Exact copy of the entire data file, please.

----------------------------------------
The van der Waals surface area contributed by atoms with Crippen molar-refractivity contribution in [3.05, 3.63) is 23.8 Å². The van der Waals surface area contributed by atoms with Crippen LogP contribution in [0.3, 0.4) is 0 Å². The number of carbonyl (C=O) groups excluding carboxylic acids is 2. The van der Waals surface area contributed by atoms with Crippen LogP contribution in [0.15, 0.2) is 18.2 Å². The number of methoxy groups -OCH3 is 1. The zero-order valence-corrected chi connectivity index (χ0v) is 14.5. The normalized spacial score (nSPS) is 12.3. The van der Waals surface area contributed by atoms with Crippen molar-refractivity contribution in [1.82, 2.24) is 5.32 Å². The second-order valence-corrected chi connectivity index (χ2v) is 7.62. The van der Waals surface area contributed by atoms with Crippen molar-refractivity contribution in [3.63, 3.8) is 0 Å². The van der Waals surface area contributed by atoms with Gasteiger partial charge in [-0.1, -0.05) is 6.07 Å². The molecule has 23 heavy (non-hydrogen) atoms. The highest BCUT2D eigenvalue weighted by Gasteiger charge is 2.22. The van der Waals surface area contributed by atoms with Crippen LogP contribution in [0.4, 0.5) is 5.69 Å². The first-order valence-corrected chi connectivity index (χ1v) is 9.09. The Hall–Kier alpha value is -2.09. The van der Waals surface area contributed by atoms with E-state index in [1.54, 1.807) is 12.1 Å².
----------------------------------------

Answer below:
The van der Waals surface area contributed by atoms with Crippen molar-refractivity contribution in [3.05, 3.63) is 23.8 Å². The van der Waals surface area contributed by atoms with Crippen LogP contribution in [0.3, 0.4) is 0 Å². The number of carbonyl (C=O) groups excluding carboxylic acids is 2. The van der Waals surface area contributed by atoms with Crippen LogP contribution in [0.15, 0.2) is 18.2 Å². The number of methoxy groups -OCH3 is 1. The zero-order valence-corrected chi connectivity index (χ0v) is 14.5. The normalized spacial score (nSPS) is 12.3. The van der Waals surface area contributed by atoms with Crippen molar-refractivity contribution in [1.82, 2.24) is 5.32 Å². The second-order valence-corrected chi connectivity index (χ2v) is 7.62. The van der Waals surface area contributed by atoms with Crippen molar-refractivity contribution in [3.63, 3.8) is 0 Å². The van der Waals surface area contributed by atoms with Gasteiger partial charge in [-0.1, -0.05) is 6.07 Å². The molecule has 23 heavy (non-hydrogen) atoms. The highest BCUT2D eigenvalue weighted by Gasteiger charge is 2.22. The van der Waals surface area contributed by atoms with Crippen LogP contribution in [0.4, 0.5) is 5.69 Å². The first-order valence-corrected chi connectivity index (χ1v) is 9.09. The Hall–Kier alpha value is -2.09. The van der Waals surface area contributed by atoms with E-state index in [1.54, 1.807) is 12.1 Å².